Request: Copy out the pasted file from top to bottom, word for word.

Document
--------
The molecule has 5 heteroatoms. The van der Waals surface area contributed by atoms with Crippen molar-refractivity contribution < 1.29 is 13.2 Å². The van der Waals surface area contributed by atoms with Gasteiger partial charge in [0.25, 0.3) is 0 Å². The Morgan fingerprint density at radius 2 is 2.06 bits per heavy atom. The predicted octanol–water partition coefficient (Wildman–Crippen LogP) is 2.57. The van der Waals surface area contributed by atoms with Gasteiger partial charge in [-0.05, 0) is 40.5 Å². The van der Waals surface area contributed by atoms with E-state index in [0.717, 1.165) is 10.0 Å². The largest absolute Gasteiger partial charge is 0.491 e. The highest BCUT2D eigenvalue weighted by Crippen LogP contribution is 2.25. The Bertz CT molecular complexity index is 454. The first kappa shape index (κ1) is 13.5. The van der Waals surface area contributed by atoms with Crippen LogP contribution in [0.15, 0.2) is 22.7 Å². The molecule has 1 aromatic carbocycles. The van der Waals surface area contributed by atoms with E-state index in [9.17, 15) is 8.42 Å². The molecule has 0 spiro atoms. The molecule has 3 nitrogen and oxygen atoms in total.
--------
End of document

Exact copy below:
The molecule has 5 heteroatoms. The van der Waals surface area contributed by atoms with Crippen molar-refractivity contribution < 1.29 is 13.2 Å². The van der Waals surface area contributed by atoms with Gasteiger partial charge in [0.25, 0.3) is 0 Å². The Morgan fingerprint density at radius 2 is 2.06 bits per heavy atom. The predicted octanol–water partition coefficient (Wildman–Crippen LogP) is 2.57. The van der Waals surface area contributed by atoms with Gasteiger partial charge in [-0.05, 0) is 40.5 Å². The van der Waals surface area contributed by atoms with E-state index in [0.717, 1.165) is 10.0 Å². The largest absolute Gasteiger partial charge is 0.491 e. The highest BCUT2D eigenvalue weighted by Crippen LogP contribution is 2.25. The Bertz CT molecular complexity index is 454. The first kappa shape index (κ1) is 13.5. The van der Waals surface area contributed by atoms with Crippen LogP contribution in [0.15, 0.2) is 22.7 Å². The molecule has 1 aromatic carbocycles. The van der Waals surface area contributed by atoms with E-state index in [9.17, 15) is 8.42 Å². The molecule has 0 spiro atoms. The molecule has 3 nitrogen and oxygen atoms in total.